Making patient portals patient-friendly
Patient portals can create barriers to successful use but can also offer benefits to patients. Three simple steps can improve the patient experience.
Patient portals are a double-edged sword. Many patients enjoy the ability to look up information about their last visit or e-mail a question to their doctor without getting an automatic attendant, being put on hold, or having to leave a message. For the practice staff, a well-designed portal can cut back significantly on phone calls and often office visits.
There are many barriers to successful use of patient portals, including many on the practice side such as cost, physician and staff resistance, technical obstacles, and more. However, the patient portal helps engage your patients in their care (which has better outcomes) and makes them more satisfied with their care (because they are part of the team). Your practice gets the added benefit of meeting the meaningful use measure. Below are some tips to make it easier for your patients to use your portal.
Make it worthwhile. If patients can contact your office via the portal with a question and get a reply back the same day, then that is more valuable than leaving a voice mail and playing phone tag. If they can see the lab results, ask a simple question, or request a prescription refill, they won't need to call the office and wait while someone tracks down the information or passes the message on to the physician. Even if the answer is to schedule an appointment, at least the patient is clear on what they need to do. Some patients may also like to know that messages sent through the portal become part of their record, rather than misplaced or forgotten.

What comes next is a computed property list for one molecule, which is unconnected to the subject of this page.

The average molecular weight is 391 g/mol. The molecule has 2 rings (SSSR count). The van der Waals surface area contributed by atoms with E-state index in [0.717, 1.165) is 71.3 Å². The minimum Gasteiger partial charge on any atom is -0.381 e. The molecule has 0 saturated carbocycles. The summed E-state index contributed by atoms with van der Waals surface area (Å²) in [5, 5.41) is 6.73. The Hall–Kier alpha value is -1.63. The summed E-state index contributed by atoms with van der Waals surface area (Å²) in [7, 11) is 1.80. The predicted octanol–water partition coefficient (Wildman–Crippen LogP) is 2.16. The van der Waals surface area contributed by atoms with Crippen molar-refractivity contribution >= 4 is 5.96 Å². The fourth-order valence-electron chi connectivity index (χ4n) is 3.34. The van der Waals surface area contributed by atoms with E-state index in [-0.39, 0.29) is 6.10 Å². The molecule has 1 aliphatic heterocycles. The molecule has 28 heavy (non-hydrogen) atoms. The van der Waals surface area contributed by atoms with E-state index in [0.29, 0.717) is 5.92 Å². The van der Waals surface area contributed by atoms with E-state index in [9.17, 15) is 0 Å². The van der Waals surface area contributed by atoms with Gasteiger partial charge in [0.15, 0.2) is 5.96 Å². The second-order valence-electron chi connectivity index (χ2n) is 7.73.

Meaningful Use Stage 2, Core Objective #7 requires that the practice “Provide patients the ability to view online, download and transmit their health information,” and Core Objective #17 requires using “... secure electronic messaging to communicate with patients on relevant health information.” If using your portal provides useful information and the ability to take the information to another clinician, then patients will use it and the practice will get credit for those measures.
Make it easy. Ideally, your patients should be able to choose their own user name and password. Many systems assign a password that isn't logical to the patients. When patients have multiple doctors using multiple systems, they are intimidated by how many different user names and passwords they have to remember, particularly if frequent password changes are required. If patients only need to go into the system once or twice a year, and each time they do it takes them 10 minutes to remember how to get in and then they have to change their password, they'll stop using it.
Another way to make using the portal easy is to include a link to the site every time you send a notification. Patients often get a notification that they have a message from their doctor, but the automatically generated message doesn't even say who is sending out the notification. Including a link would at least take them to the right place, and hopefully they will be able to remember how to access your portal. Print a business card or flyer with the practice name, the portal URL, and instructions on how to access their account.
Get the Blue Button added to your EHR. The Blue Button lets Medicare patients (or their caregivers) go online and access their records from hospitals, physician offices, laboratories, pharmacies, and anywhere else that bills Medicare. Because many patients don't know or can't remember what was done to them last week, last month, or last year, the Blue Button allows them to see their personal health record, which can be used to provide patients with care based on accurate information.
For more information on how patient portals can improve care and how to incorporate them into office work flows, go online. For more information about using the Blue Button in your practice, go online.